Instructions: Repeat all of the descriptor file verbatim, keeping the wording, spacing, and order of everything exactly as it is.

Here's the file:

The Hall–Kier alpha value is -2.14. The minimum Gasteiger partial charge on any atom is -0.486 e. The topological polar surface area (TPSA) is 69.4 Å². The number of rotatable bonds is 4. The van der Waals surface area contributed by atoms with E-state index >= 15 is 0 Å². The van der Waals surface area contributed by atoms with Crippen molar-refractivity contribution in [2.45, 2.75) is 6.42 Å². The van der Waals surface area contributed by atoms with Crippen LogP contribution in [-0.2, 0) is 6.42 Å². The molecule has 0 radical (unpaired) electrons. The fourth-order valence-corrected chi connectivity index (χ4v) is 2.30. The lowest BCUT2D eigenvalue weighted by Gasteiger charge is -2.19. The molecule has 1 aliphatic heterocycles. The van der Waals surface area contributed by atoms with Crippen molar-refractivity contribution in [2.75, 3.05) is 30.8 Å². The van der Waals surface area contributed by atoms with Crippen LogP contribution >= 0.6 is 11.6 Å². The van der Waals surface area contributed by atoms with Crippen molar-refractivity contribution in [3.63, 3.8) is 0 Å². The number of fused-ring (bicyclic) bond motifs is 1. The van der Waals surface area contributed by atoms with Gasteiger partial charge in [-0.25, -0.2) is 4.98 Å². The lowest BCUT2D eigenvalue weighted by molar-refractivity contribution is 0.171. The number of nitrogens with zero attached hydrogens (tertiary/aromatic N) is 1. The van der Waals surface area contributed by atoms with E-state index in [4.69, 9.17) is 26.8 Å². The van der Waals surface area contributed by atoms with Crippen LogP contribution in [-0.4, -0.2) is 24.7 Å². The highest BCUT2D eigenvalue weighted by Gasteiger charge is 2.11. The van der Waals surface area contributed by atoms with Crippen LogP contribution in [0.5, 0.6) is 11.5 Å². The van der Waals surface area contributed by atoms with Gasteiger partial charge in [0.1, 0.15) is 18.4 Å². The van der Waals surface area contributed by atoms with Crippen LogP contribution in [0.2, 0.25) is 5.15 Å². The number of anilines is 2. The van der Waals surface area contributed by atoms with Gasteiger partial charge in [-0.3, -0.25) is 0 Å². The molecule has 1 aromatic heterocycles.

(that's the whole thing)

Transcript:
The Hall–Kier alpha value is -2.14. The minimum Gasteiger partial charge on any atom is -0.486 e. The topological polar surface area (TPSA) is 69.4 Å². The number of rotatable bonds is 4. The van der Waals surface area contributed by atoms with E-state index >= 15 is 0 Å². The van der Waals surface area contributed by atoms with Crippen molar-refractivity contribution in [2.45, 2.75) is 6.42 Å². The van der Waals surface area contributed by atoms with Crippen LogP contribution in [-0.2, 0) is 6.42 Å². The molecule has 0 radical (unpaired) electrons. The fourth-order valence-corrected chi connectivity index (χ4v) is 2.30. The lowest BCUT2D eigenvalue weighted by Gasteiger charge is -2.19. The molecule has 1 aliphatic heterocycles. The van der Waals surface area contributed by atoms with Crippen molar-refractivity contribution in [2.75, 3.05) is 30.8 Å². The van der Waals surface area contributed by atoms with Crippen LogP contribution >= 0.6 is 11.6 Å². The van der Waals surface area contributed by atoms with Crippen molar-refractivity contribution in [3.63, 3.8) is 0 Å². The number of fused-ring (bicyclic) bond motifs is 1. The van der Waals surface area contributed by atoms with Gasteiger partial charge in [-0.25, -0.2) is 4.98 Å². The lowest BCUT2D eigenvalue weighted by molar-refractivity contribution is 0.171. The number of nitrogens with zero attached hydrogens (tertiary/aromatic N) is 1. The van der Waals surface area contributed by atoms with E-state index in [4.69, 9.17) is 26.8 Å². The van der Waals surface area contributed by atoms with Crippen LogP contribution in [-0.4, -0.2) is 24.7 Å². The highest BCUT2D eigenvalue weighted by Gasteiger charge is 2.11. The van der Waals surface area contributed by atoms with Crippen LogP contribution in [0.5, 0.6) is 11.5 Å². The van der Waals surface area contributed by atoms with Gasteiger partial charge in [0.1, 0.15) is 18.4 Å². The van der Waals surface area contributed by atoms with Crippen LogP contribution in [0.2, 0.25) is 5.15 Å². The number of anilines is 2. The van der Waals surface area contributed by atoms with Gasteiger partial charge in [-0.3, -0.25) is 0 Å². The molecule has 1 aromatic heterocycles.